This process works best if you can sit for a few minutes and write your
thoughts on paper. In time, when you have played the game sufficiently,
you will find success with it just by rolling the thoughts
across your mind, but writing them down onto paper causes
a much more powerful point of focus,
which makes it easier for you to feel the direction of your chosen thought.
To begin: First, write a brief statement of how you feel
about the subject right now. You could describe what has happened,
but what is most important is that you describe how you feel.
Next, write another statement that amplifies exactly how you feel.
This helps you more easily recognize any improvement
as you move through the process.
For example, you have just had an argument with your daughter
because she makes no effort to help around the house.
She does not even take care of her personal things, and
her own room is a terrible mess.
She seems to hold no regard for the effort you are making
to maintain an orderly environment.
Not only does she not try to help, but it seems that she deliberately tries to
hinder you. So you write:
She [or write your daughter’s name] is deliberately trying to make my life
She doesn’t care about me at all.
She doesn’t even come close to doing her share of the work.
Once you have made a few statements that indicate how you really feel
right now, make this statement to yourself:
I’m going to reach for some thoughts about this subject
that feel a little better. Now, once you have written each thought,
evaluate whether it feels better, the same, or worse than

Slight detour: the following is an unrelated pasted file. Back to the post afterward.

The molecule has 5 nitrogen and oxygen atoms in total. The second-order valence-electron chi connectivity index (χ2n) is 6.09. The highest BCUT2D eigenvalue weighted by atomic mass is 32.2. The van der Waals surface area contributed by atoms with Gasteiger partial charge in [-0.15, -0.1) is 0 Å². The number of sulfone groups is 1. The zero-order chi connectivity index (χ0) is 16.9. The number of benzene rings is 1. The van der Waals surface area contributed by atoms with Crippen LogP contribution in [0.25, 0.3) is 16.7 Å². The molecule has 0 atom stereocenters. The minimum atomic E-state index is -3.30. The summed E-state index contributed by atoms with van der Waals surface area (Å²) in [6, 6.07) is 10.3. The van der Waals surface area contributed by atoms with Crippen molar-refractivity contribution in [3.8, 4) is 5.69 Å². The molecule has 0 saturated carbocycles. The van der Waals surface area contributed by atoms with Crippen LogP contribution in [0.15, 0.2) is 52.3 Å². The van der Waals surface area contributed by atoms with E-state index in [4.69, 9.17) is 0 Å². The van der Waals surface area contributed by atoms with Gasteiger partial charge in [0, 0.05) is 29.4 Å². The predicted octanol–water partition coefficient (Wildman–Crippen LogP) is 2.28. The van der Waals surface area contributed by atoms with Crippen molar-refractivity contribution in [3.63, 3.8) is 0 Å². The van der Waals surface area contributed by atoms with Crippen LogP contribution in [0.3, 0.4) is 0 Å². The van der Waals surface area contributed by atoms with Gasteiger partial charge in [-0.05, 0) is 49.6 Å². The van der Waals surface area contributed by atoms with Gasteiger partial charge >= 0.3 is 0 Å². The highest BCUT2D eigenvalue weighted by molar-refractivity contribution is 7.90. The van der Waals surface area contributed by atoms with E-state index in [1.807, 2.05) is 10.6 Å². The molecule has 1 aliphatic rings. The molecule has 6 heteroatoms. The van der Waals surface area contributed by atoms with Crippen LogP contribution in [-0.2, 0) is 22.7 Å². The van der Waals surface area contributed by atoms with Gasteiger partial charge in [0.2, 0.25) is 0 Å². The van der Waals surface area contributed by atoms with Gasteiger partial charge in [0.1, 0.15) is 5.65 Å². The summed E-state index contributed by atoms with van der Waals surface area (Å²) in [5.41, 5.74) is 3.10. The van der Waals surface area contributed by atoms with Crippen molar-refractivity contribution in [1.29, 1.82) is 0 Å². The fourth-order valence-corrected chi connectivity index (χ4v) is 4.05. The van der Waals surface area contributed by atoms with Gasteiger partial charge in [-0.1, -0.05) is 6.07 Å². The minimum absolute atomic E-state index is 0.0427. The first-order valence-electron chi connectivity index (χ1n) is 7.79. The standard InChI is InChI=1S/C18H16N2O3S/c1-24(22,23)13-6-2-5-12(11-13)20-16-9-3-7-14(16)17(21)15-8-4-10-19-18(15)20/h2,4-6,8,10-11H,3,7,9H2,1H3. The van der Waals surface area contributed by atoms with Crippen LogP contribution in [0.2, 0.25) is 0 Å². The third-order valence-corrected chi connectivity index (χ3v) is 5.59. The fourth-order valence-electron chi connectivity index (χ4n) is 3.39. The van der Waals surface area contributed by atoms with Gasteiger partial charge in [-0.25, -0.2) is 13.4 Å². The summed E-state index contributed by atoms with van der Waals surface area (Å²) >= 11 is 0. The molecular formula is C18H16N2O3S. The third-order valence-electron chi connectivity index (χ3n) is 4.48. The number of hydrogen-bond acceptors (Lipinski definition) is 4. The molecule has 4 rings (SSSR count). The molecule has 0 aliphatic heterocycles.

when you initially began.
So you write:
She never listens to me. (same)
I want her to be more responsible, (same)
I shouldn’t have to pick up after her. (same)
I should have taught her better, (worse)
I wish her father would support me more, (worse)
A clean house is important to me. (slightly better)
I know she has a lot on her mind, (better)
I remember what it’s like to be a teenager, (better)
I remember when she was a sweet little girl, (better)
I wish she were still that sweet little girl, (worse)
I don’t know what to do about this, (worse)
Well, I don’t have to figure it all out today, (better)
There are so many things about her that I adore, (better)
I know there is more to life than a clean house, (better)
It should be okay that I want a clean house, (worse)
It’s all right that I want my house to be clean, (better)
It’s fine that she doesn’t care about that now. (better)
Remember, there are no right and wrong answers here,
and no one else can really know which of your thoughts
ring better or worse feelings to you.
The value of this process is that you will become aware
of how your thoughts feel—and you will become more adept
at choosing better-feeling thoughts.
Many would ask, “But what good would it be to feel
better about my daughter’s sloppy habits?
My thoughts won’t change her behavior.”
We want to say to you that your thoughts change
the behavior of everyone and everything who has anything to do with you.
For your thoughts absolutely equal your point of attraction,
and the better you feel, the more that everything and everyone around you improves.
In the moment that you find an improved feeling,
conditions and circumstances change to match your feeling.
The Which Thought Feels Better? game will help you begin to realize the
power that your own thoughts have to influence everything around you.
"When I do good, I feel good. When I do bad, I feel bad. That's my religion."